Godot just got a new feature for the upcoming Godot 4.0 release, SDFGI, or Signed Distance Field Global Illumination.  It is described accordingly on the Godot website:

SDFGI stands for Signed Distance Field Global Illumination. It means this technique makes heavy use of Signed Distance Fields (an Euclidean distance based representation of the signed distance function of a grid) to create this lighting.

While implementation is not final, and there will probably be many improvements to quality and performance, it seems to be good enough for general use now.

I would like to thank hugely Matias Goldberg for his enormous help on this, our patrons for their continued support, and Tim Sweeney and Epic Games for their confidence in helping us finance our research via Epic Megagrant. This new technique was developed entirely in the open and implemented under our MIT license, so anyone is welcome to use it in their own engines and games.

Now in terms of what SDFGI actually does:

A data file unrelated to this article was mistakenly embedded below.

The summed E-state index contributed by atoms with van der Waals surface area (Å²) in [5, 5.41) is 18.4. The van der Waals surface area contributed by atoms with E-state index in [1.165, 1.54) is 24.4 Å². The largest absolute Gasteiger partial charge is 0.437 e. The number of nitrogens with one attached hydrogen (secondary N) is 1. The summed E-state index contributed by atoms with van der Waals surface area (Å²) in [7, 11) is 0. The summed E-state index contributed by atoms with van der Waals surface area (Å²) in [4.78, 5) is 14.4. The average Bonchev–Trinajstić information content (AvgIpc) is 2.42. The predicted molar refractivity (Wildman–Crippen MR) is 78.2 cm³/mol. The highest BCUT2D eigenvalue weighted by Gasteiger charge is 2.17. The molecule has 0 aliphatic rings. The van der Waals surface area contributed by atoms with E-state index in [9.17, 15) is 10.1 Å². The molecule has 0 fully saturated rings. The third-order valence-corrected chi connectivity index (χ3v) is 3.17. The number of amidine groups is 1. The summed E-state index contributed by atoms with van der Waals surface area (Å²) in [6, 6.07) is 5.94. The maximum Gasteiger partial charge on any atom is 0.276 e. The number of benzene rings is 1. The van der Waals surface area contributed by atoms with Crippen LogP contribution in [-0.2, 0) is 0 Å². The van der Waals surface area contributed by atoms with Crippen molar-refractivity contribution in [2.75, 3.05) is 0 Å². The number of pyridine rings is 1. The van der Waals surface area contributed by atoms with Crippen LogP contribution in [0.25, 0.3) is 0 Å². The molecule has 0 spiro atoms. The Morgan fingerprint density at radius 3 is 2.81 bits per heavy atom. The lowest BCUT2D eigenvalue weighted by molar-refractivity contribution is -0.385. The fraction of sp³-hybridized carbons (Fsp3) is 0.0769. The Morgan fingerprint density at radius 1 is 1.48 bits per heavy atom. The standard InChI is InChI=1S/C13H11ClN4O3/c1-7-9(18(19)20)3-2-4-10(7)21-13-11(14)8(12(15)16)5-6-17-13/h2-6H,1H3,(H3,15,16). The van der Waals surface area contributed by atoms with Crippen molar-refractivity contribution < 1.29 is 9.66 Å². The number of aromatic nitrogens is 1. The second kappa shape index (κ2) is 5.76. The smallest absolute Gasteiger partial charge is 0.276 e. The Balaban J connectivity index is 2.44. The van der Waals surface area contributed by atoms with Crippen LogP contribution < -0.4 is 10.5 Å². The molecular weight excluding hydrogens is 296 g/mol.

SDGFI is something akin to a dynamic real-time lightmap (but it does not require unwrapping, nor does it use textures). It’s enabled and it automatically works by generating global illumination for static objects. It does not require raytracing, and it runs in most current (and some years old) dedicated GPUs, even medium-end budget CPUs from some years ago (SDFGI was developed and tested on a GeForce 1060, running at a stable 60 FPS).

Light changes are real-time, meaning any change in lighting conditions will result in an immediate update. Dynamic objects are supported only for receiving light from the environment, but they don’t contribute to lighting. Some degree of support is planned for this eventually, but not immediately.

In the video below, we look at traditional Global Illumination, then show an example of the new SDFGI, including a small tutorial on how to use it.  Godot creator Juan Linietsky also has a video on his channel about SDFGI should you wish to learn more.

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